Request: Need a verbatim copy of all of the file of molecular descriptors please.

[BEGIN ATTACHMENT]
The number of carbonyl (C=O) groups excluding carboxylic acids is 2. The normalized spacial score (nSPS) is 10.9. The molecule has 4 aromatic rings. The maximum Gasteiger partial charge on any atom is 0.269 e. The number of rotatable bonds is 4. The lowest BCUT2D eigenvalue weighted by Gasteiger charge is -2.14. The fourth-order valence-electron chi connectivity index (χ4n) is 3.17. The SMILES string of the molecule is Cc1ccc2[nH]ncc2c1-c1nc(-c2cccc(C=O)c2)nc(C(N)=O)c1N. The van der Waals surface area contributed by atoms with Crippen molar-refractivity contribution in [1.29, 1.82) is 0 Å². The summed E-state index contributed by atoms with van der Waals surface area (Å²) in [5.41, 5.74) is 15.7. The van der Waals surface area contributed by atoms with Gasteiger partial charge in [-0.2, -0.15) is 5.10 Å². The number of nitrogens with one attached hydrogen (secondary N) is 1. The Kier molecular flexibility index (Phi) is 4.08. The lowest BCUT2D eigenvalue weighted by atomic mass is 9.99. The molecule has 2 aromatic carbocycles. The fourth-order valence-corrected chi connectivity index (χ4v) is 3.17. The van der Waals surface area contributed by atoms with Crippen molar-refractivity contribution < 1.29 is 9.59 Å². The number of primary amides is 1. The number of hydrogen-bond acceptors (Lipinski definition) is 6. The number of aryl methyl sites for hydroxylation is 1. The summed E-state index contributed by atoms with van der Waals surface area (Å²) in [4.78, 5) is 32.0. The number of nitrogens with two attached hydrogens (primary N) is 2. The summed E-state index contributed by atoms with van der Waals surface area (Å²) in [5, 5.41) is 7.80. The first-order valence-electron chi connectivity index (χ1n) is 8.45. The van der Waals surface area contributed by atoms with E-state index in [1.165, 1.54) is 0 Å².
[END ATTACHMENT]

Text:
The number of carbonyl (C=O) groups excluding carboxylic acids is 2. The normalized spacial score (nSPS) is 10.9. The molecule has 4 aromatic rings. The maximum Gasteiger partial charge on any atom is 0.269 e. The number of rotatable bonds is 4. The lowest BCUT2D eigenvalue weighted by Gasteiger charge is -2.14. The fourth-order valence-electron chi connectivity index (χ4n) is 3.17. The SMILES string of the molecule is Cc1ccc2[nH]ncc2c1-c1nc(-c2cccc(C=O)c2)nc(C(N)=O)c1N. The van der Waals surface area contributed by atoms with Crippen molar-refractivity contribution in [1.29, 1.82) is 0 Å². The summed E-state index contributed by atoms with van der Waals surface area (Å²) in [5.41, 5.74) is 15.7. The van der Waals surface area contributed by atoms with Gasteiger partial charge in [-0.2, -0.15) is 5.10 Å². The number of nitrogens with one attached hydrogen (secondary N) is 1. The Kier molecular flexibility index (Phi) is 4.08. The lowest BCUT2D eigenvalue weighted by atomic mass is 9.99. The molecule has 2 aromatic carbocycles. The fourth-order valence-corrected chi connectivity index (χ4v) is 3.17. The van der Waals surface area contributed by atoms with Crippen molar-refractivity contribution < 1.29 is 9.59 Å². The number of primary amides is 1. The number of hydrogen-bond acceptors (Lipinski definition) is 6. The number of aryl methyl sites for hydroxylation is 1. The summed E-state index contributed by atoms with van der Waals surface area (Å²) in [4.78, 5) is 32.0. The number of nitrogens with two attached hydrogens (primary N) is 2. The summed E-state index contributed by atoms with van der Waals surface area (Å²) in [5, 5.41) is 7.80. The first-order valence-electron chi connectivity index (χ1n) is 8.45. The van der Waals surface area contributed by atoms with E-state index in [1.165, 1.54) is 0 Å².